But when it comes to constructing the Liverpool Cake Circle, which I will be doing on Friday and Saturday, the 4th and 5th of November, I will be sticking to baking Victoria sponges and chocolate cakes. I will be using tried and tested recipes that I have used hundreds, if not thousands, of times in the past.

So to get to the point of this article for Liverpool Confidential and choose my five cakes, it would be the lemon birthday cake that my mother made for me, the Christmas cake that I make every year, the coffee cakes that I used to make at the mental asylum back in 1974 and the Victoria and chocolate sponges that I bake whenever I have a spare 30 minutes or I am in the process of constructing a Cake Circle.

And remember: always use butter.

*Bill Drummond will be constructing a Cake Circle at Static Gallery, 23 Roscoe Lane, Liverpool 1, next Friday to Sunday (November 4-6, 2012) as part of its Terminal Convention programme of events. 

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9 comments so far, continue the conversation, write a comment.

AnonymousOctober 27th 2011.

I liked that

AnonymousOctober 27th 2011.

yes, I liked it on facebook

Star dudeOctober 28th 2011.

At least there are no cupcakes involved in this enterprise.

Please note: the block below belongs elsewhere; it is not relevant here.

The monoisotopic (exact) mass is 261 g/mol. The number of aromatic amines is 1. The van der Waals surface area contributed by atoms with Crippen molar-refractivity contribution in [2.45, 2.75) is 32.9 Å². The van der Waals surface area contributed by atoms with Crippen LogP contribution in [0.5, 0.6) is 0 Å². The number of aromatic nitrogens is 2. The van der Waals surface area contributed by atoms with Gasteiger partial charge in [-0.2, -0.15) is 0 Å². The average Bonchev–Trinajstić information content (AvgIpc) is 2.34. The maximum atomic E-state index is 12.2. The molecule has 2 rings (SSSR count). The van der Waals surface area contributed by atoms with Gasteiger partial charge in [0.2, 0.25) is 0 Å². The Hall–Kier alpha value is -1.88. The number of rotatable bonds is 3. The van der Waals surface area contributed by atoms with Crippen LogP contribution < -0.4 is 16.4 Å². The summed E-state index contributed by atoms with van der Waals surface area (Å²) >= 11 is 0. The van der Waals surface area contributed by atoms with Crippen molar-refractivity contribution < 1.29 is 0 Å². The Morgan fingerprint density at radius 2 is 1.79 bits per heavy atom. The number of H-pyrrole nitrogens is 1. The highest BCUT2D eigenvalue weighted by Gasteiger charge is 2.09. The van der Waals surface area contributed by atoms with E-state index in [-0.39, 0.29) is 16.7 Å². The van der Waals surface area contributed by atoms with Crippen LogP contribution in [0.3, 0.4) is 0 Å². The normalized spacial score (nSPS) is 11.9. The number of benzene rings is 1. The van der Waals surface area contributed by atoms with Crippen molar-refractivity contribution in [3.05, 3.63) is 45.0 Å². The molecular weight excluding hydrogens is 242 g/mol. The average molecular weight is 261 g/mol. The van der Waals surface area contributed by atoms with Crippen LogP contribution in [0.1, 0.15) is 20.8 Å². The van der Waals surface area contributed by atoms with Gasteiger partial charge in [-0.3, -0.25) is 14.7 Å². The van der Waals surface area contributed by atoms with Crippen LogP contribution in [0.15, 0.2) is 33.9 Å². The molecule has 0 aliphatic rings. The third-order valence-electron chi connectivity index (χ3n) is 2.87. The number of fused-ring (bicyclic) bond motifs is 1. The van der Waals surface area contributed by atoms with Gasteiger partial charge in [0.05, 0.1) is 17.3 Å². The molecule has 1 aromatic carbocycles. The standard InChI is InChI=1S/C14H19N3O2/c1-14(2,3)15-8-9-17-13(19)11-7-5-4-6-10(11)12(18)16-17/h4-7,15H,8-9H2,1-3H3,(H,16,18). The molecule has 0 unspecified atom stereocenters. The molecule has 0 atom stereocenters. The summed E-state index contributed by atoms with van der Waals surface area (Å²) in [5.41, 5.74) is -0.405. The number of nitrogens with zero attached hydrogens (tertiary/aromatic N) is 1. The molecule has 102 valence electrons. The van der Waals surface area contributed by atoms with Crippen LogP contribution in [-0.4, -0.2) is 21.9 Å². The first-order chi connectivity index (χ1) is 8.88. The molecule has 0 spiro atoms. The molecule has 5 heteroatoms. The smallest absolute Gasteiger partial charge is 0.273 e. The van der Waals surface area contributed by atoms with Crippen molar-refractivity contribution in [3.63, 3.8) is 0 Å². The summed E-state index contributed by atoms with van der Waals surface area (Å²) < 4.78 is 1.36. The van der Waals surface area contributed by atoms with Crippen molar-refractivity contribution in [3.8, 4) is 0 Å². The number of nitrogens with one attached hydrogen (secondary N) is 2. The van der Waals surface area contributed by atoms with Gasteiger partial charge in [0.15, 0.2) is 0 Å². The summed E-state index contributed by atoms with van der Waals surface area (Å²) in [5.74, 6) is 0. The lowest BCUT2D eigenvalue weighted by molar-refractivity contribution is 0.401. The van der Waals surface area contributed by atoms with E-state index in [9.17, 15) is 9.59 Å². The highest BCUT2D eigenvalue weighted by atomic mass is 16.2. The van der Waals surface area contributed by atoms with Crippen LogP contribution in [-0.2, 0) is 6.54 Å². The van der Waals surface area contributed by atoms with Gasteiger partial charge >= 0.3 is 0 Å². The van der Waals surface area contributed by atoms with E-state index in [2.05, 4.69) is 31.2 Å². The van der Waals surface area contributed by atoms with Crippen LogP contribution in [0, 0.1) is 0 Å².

1 Response: Reply To This...
Jesse DaviesJuly 2nd 2013.

well said - cupcakes are in the top 5 most overrated food types!

London RoadOctober 28th 2011.

No, but it's not the first time cakes have been used to plot an arty course in Liverpool.

I do well remember people's poet Tony Chestnut-Brown-Crompton trailing cupcakes (proper Sayers fancies, not these godawful girl cakes from America) up the length of Bold Street from Central Station in the very early 1990s. This was to lead people to his rather peculiar music venue, the Squwadge, which is now the betting shop, and a big stall in the corner gave these "Cakies" away.

I imagine the corpses of several interested rats are still in there somewhere, along with the amp that I never saw again.

NadiaOctober 28th 2011.

In old country blind babooshka would make grashneviki every weekend. Is special Russian cake, no, but lard cannot be found on shelves in winter.

But no upset every week as Sergei, beloved betrothed of I, Nadia, bring home oil for to use in babooshka's recipe, rendered from basking shark at fish canning plant where whole family work.

But no eggs, she scream at him. Is no chickens, he reply, but no worry. Sergei gather eggs from crows long sitting in nest in tree outside window. She is hag with no eyes, he laugh, so she no realise! Yes, I scold, but ears sharp as hunting dog.

All family happy then and we have much grashneviki which tastes like million roubles and is used for good luck to break over head of wedding couple.

However on joyful nuptial day of I and Sergei, special grashneviki, for unknown reason, is like road brick and Sergei receive fatal blow from happy surprise when is dropped unexpectedly from church tower by who knows who.

So maybe is not so good memory as these cakes you speak of, I cannot now ever know.

Prof ChucklebuttyOctober 29th 2011.

"Drummond's Cake Circle" has already entered into the European vocabulary. Since the German Chancellor put on a few pounds in weight, Drummond's Cake Circle has become European rhyming sland for Angela Merkel.

Prof ChucklebuttyOctober 29th 2011.

sland is Derman for slang

AnonymousNovember 4th 2011.

Nadia, do you have webcam?